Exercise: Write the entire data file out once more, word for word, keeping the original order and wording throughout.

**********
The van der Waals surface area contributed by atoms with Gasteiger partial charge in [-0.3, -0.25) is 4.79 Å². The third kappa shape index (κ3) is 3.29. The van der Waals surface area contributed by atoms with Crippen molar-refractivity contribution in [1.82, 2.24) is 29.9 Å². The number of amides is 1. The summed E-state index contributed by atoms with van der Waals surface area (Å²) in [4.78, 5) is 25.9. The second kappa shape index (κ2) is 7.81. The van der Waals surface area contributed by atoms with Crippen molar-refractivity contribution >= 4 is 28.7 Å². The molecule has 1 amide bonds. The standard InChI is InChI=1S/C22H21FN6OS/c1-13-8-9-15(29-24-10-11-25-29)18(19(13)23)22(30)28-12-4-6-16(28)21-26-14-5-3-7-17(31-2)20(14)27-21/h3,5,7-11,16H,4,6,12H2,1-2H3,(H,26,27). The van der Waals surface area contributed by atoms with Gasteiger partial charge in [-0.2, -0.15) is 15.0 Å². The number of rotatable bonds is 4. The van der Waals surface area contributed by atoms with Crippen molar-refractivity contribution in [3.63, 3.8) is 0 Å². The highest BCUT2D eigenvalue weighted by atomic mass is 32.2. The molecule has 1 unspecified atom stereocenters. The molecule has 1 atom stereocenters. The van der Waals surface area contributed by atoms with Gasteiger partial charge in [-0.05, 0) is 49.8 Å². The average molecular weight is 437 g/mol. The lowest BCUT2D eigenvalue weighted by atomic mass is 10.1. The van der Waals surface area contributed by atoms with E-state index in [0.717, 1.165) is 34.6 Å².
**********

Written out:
The van der Waals surface area contributed by atoms with Gasteiger partial charge in [-0.3, -0.25) is 4.79 Å². The third kappa shape index (κ3) is 3.29. The van der Waals surface area contributed by atoms with Crippen molar-refractivity contribution in [1.82, 2.24) is 29.9 Å². The number of amides is 1. The summed E-state index contributed by atoms with van der Waals surface area (Å²) in [4.78, 5) is 25.9. The second kappa shape index (κ2) is 7.81. The van der Waals surface area contributed by atoms with Crippen molar-refractivity contribution >= 4 is 28.7 Å². The molecule has 1 amide bonds. The standard InChI is InChI=1S/C22H21FN6OS/c1-13-8-9-15(29-24-10-11-25-29)18(19(13)23)22(30)28-12-4-6-16(28)21-26-14-5-3-7-17(31-2)20(14)27-21/h3,5,7-11,16H,4,6,12H2,1-2H3,(H,26,27). The van der Waals surface area contributed by atoms with Gasteiger partial charge in [-0.2, -0.15) is 15.0 Å². The number of rotatable bonds is 4. The van der Waals surface area contributed by atoms with Crippen molar-refractivity contribution in [3.63, 3.8) is 0 Å². The highest BCUT2D eigenvalue weighted by atomic mass is 32.2. The molecule has 1 unspecified atom stereocenters. The molecule has 1 atom stereocenters. The van der Waals surface area contributed by atoms with Gasteiger partial charge in [-0.05, 0) is 49.8 Å². The average molecular weight is 437 g/mol. The lowest BCUT2D eigenvalue weighted by atomic mass is 10.1. The van der Waals surface area contributed by atoms with E-state index in [0.717, 1.165) is 34.6 Å².